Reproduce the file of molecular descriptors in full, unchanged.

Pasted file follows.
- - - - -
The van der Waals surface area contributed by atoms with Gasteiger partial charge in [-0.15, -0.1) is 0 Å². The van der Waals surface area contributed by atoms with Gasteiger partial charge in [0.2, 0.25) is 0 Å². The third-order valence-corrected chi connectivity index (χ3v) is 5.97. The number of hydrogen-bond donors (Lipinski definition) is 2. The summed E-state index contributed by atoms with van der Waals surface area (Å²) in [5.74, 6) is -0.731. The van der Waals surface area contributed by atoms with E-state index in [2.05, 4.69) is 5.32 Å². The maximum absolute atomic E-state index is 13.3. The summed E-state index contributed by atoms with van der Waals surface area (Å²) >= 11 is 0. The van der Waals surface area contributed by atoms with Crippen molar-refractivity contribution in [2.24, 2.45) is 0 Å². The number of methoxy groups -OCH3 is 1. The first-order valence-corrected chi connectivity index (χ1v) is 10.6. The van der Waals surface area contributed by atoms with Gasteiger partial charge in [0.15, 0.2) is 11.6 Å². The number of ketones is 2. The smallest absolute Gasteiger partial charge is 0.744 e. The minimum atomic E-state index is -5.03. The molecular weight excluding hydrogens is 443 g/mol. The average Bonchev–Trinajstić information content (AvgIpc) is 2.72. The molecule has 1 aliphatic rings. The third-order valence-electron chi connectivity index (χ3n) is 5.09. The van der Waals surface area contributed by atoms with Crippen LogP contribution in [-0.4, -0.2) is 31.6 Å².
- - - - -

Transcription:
The van der Waals surface area contributed by atoms with Gasteiger partial charge in [-0.15, -0.1) is 0 Å². The van der Waals surface area contributed by atoms with Gasteiger partial charge in [0.2, 0.25) is 0 Å². The third-order valence-corrected chi connectivity index (χ3v) is 5.97. The number of hydrogen-bond donors (Lipinski definition) is 2. The summed E-state index contributed by atoms with van der Waals surface area (Å²) in [5.74, 6) is -0.731. The van der Waals surface area contributed by atoms with E-state index in [2.05, 4.69) is 5.32 Å². The maximum absolute atomic E-state index is 13.3. The summed E-state index contributed by atoms with van der Waals surface area (Å²) >= 11 is 0. The van der Waals surface area contributed by atoms with Crippen molar-refractivity contribution in [2.24, 2.45) is 0 Å². The number of methoxy groups -OCH3 is 1. The first-order valence-corrected chi connectivity index (χ1v) is 10.6. The van der Waals surface area contributed by atoms with Gasteiger partial charge in [0.15, 0.2) is 11.6 Å². The number of ketones is 2. The smallest absolute Gasteiger partial charge is 0.744 e. The minimum atomic E-state index is -5.03. The molecular weight excluding hydrogens is 443 g/mol. The average Bonchev–Trinajstić information content (AvgIpc) is 2.72. The molecule has 1 aliphatic rings. The third-order valence-electron chi connectivity index (χ3n) is 5.09. The van der Waals surface area contributed by atoms with Crippen LogP contribution in [-0.4, -0.2) is 31.6 Å².